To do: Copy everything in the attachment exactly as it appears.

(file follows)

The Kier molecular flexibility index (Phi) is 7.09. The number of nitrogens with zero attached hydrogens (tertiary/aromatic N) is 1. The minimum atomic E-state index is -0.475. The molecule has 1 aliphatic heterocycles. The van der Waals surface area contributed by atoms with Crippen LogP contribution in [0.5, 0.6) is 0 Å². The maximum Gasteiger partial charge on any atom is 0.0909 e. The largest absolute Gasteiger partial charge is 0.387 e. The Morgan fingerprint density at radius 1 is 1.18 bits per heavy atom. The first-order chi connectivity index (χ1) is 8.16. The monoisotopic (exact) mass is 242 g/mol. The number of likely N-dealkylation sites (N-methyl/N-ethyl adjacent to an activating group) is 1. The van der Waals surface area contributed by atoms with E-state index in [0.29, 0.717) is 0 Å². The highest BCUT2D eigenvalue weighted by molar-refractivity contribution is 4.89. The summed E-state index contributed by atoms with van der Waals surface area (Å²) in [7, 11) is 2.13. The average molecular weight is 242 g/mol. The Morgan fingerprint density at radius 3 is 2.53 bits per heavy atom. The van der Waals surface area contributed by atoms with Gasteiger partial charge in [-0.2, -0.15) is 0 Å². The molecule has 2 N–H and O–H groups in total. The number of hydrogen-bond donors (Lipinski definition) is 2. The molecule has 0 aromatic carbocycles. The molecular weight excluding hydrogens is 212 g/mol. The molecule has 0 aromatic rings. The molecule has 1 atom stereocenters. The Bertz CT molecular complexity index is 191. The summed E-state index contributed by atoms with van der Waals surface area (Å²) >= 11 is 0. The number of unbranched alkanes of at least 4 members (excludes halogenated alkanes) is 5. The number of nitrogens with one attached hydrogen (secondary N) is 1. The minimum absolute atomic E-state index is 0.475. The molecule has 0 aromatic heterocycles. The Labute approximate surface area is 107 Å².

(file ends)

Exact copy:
The Kier molecular flexibility index (Phi) is 7.09. The number of nitrogens with zero attached hydrogens (tertiary/aromatic N) is 1. The minimum atomic E-state index is -0.475. The molecule has 1 aliphatic heterocycles. The van der Waals surface area contributed by atoms with Crippen LogP contribution in [0.5, 0.6) is 0 Å². The maximum Gasteiger partial charge on any atom is 0.0909 e. The largest absolute Gasteiger partial charge is 0.387 e. The Morgan fingerprint density at radius 1 is 1.18 bits per heavy atom. The first-order chi connectivity index (χ1) is 8.16. The monoisotopic (exact) mass is 242 g/mol. The number of likely N-dealkylation sites (N-methyl/N-ethyl adjacent to an activating group) is 1. The van der Waals surface area contributed by atoms with E-state index in [0.29, 0.717) is 0 Å². The highest BCUT2D eigenvalue weighted by molar-refractivity contribution is 4.89. The summed E-state index contributed by atoms with van der Waals surface area (Å²) in [7, 11) is 2.13. The average molecular weight is 242 g/mol. The Morgan fingerprint density at radius 3 is 2.53 bits per heavy atom. The van der Waals surface area contributed by atoms with Gasteiger partial charge in [-0.2, -0.15) is 0 Å². The molecule has 2 N–H and O–H groups in total. The number of hydrogen-bond donors (Lipinski definition) is 2. The molecule has 0 aromatic carbocycles. The molecular weight excluding hydrogens is 212 g/mol. The molecule has 0 aromatic rings. The molecule has 1 atom stereocenters. The Bertz CT molecular complexity index is 191. The summed E-state index contributed by atoms with van der Waals surface area (Å²) >= 11 is 0. The number of unbranched alkanes of at least 4 members (excludes halogenated alkanes) is 5. The number of nitrogens with one attached hydrogen (secondary N) is 1. The minimum absolute atomic E-state index is 0.475. The molecule has 0 aromatic heterocycles. The Labute approximate surface area is 107 Å².